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Monday, October 26, 2009

Consignment Dissatisfaction

I have purchased a used consignment motorhome. Do dealerships that do this type of sales business have a responsibility to safety check the vehicles before selling the units? In my case the salesman had noticed the brakes where not to his liking, so I was told that they had the unit sent to a shop to be serviced. I was told that the brake calipers were froze and that the shop repaired them. Upon picking up the motorhome I had the oil system, transmission, cooling, and brake system serviced. Visual inspection of areas such as the cooling system showed it had been doctored to appear to look in good shape. Inspection of the engine included a compression test, which showed that the engine would need extensive work. At the present time the motorhome is again in the shop having the motor replaced. Since I have purchased this RV, it has been in the shop more than on the road. My understanding is that dealers selling a vehicle have them inspected before selling them. My dealer claims work was preformed. If so I feel that problems should have been found, fixed or at least reported to us buyers. I am kicking myself in the butt for this purchase, due to hindsight and not listening to the warning bells that went off before purchasing this vehicle. I realize there is probably very little I can do except continue to pour money into this rig to make it road worthy and livable.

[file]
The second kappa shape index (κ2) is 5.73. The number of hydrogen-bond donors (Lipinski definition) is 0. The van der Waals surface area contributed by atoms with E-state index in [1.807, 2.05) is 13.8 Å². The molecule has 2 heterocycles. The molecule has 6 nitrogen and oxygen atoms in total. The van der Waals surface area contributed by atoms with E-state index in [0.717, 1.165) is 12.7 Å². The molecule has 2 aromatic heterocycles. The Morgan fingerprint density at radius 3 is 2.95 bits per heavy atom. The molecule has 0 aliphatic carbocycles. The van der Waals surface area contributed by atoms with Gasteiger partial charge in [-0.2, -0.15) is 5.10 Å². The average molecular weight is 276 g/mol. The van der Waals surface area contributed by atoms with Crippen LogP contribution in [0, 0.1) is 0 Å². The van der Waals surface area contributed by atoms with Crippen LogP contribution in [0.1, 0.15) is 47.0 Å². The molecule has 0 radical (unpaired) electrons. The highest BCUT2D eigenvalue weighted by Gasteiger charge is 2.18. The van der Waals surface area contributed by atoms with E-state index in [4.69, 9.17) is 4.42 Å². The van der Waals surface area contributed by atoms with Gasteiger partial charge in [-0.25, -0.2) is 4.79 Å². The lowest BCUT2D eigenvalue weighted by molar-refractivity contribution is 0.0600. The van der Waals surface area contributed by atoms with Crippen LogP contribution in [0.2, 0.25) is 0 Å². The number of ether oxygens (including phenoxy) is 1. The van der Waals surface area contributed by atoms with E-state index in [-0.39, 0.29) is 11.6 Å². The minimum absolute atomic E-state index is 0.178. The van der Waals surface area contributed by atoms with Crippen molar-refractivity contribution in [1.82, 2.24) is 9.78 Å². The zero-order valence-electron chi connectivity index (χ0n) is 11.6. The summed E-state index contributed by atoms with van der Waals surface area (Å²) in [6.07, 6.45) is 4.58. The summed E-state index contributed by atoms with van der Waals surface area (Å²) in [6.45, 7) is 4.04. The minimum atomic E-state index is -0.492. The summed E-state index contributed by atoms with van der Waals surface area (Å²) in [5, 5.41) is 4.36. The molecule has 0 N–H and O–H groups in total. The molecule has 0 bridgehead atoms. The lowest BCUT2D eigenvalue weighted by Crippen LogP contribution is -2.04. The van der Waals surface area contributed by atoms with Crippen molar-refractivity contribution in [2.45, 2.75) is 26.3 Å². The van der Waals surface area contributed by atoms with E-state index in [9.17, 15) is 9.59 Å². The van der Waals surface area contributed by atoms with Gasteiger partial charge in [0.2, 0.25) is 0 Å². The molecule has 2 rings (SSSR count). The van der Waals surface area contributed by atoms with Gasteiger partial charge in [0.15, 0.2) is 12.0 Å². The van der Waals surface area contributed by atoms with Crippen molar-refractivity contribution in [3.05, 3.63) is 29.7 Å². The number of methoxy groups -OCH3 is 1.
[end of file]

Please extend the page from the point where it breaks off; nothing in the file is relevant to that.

R.D., (Salinas, CA)

R.D., so sorry to hear about the problems surrounding your motorhome purchase. Buying used can be a tricky acquisition. My first question would be; how reputable is the selling dealer? Reputable dealers will always inspect used RVs and list the problems. There is a greater risk when buying a consignment coach. Typically the dealer will not put any money into the unit before a sale citing the fact that this is the responsibility of the selling party. A responsible dealer, selling consignment units, will still PDI (Pre Delivery Inspect) the coach, make a list of the discrepancies and estimate repair costs to the seller. The seller can make the decision not to fix anything (typically) since he's trying to get out from underneath the rig for some reason. However, honest business practices dictate the dealer should still make the repair list available to the buyer and that then becomes a negotiating tool between buyer and seller. The dealer would still make money on the repairs.

Now if the coach was listed "As is" then the buyer assumes all the responsibility and all bets are off. In those cases the buyer would be wise to have an independent professional come in and PDI the rig, make the discrepancy list and approach the seller. The buyer alone would pay for this service (about four to five labor hours typically), but it could be considered cheap insurance. Was there any warranty offered by the dealer or did he state "As is?" From a liability standpoint, many dealers will fix the safety related items; brakes, LP leaks, etc., and than bill the seller for those costs. If the selling dealer is not willing to work with you on making the coach useable, perhaps a consultation with an attorney is in order. You may or may not have a legitimate course of action, but it would take an attorney to sort through all the applicable laws in your state to find out for sure. I wish you luck!


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